Olive Garden has posted growth for years even as other chains have floundered. If it's not broken...
— Kristen Hawley
Darden Restaurants, parent company of Olive Garden (and others, including LongHorn Steakhouse and Cheddar’s) announced its second fiscal quarter earnings yesterday, and things continue to look up for the group. Same-store sales are up 3.1 percent, nearly double the 1.6 percent analysts expected. Olive Garden, in particular, is seeing continued success thanks to a “focus on simplification and flawless execution,” according to Darden CEO, Gene Lee. This is the 13th consecutive quarter of same store sales growth for Olive Garden.
That simplification and execution doesn’t seem to include a standalone delivery strategy, at least not yet. “We are trying to learn,” Lee said. He says he’s watching all of the third-party delivery services — “We believe someone is going to rise up and create some scale in the space,” he said — and also watching other restaurants that are offering their own delivery services. Currently, Olive Garden does offer catering delivery, and averages $300 per order. “That makes a lot more sense for us to market and pursue than running around delivering $10 entrees at this point in time,” he said.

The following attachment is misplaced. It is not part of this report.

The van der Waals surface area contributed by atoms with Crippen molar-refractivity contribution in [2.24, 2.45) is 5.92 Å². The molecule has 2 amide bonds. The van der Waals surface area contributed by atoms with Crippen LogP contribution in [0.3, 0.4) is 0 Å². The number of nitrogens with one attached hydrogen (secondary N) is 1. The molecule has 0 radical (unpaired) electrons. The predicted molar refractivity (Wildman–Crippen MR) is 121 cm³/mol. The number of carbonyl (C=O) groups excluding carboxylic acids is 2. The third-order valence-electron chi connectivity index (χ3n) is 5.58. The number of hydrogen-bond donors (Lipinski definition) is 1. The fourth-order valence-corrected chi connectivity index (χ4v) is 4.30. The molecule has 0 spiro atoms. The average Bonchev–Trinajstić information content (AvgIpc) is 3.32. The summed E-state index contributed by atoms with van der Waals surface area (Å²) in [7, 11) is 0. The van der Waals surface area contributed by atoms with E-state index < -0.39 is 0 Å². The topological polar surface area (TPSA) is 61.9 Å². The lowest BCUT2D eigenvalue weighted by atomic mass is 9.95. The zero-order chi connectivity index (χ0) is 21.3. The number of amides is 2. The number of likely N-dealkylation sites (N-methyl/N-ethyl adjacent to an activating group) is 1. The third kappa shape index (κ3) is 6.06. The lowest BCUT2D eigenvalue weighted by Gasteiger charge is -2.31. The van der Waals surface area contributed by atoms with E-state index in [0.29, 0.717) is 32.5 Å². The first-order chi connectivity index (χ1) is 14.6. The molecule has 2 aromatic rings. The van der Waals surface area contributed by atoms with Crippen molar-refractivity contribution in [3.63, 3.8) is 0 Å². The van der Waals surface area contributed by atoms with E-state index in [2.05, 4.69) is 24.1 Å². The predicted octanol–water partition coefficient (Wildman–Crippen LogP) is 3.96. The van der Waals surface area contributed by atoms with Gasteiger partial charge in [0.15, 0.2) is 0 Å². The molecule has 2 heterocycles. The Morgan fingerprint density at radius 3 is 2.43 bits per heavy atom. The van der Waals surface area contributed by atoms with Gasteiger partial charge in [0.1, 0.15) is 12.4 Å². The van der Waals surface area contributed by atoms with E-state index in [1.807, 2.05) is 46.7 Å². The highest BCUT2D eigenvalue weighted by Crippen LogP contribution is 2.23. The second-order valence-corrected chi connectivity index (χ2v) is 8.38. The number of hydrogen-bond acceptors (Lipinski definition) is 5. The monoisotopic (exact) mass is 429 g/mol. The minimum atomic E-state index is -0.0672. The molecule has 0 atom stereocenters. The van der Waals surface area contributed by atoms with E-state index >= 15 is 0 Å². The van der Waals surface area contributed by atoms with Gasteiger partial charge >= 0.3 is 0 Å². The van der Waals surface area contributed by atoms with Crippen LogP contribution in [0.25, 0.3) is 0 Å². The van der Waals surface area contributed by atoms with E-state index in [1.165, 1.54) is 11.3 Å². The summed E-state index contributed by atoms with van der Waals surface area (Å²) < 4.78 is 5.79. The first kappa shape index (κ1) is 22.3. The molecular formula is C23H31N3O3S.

Olive Garden has teased the idea of eating its food at home with a recent limited-time buy-one-take-one offer. For as little as $13, guests could order one dish to eat at the restaurant and a second to take home. Still, even an offer like that drives people to dine in, and Olive Garden’s impressive growth in its second fiscal quarter is evidence that strategy is currently working.
Other chains are betting big on delivery as part of a larger strategy. McDonald’s Uber Eats partnership has grown wildly in 2017, targeting 10,000 by year’s end. Wendy’s recently launched DoorDash delivery at 2,500 of its locations. On the sit-down side, some TGI Friday’s restaurants offer delivery, too.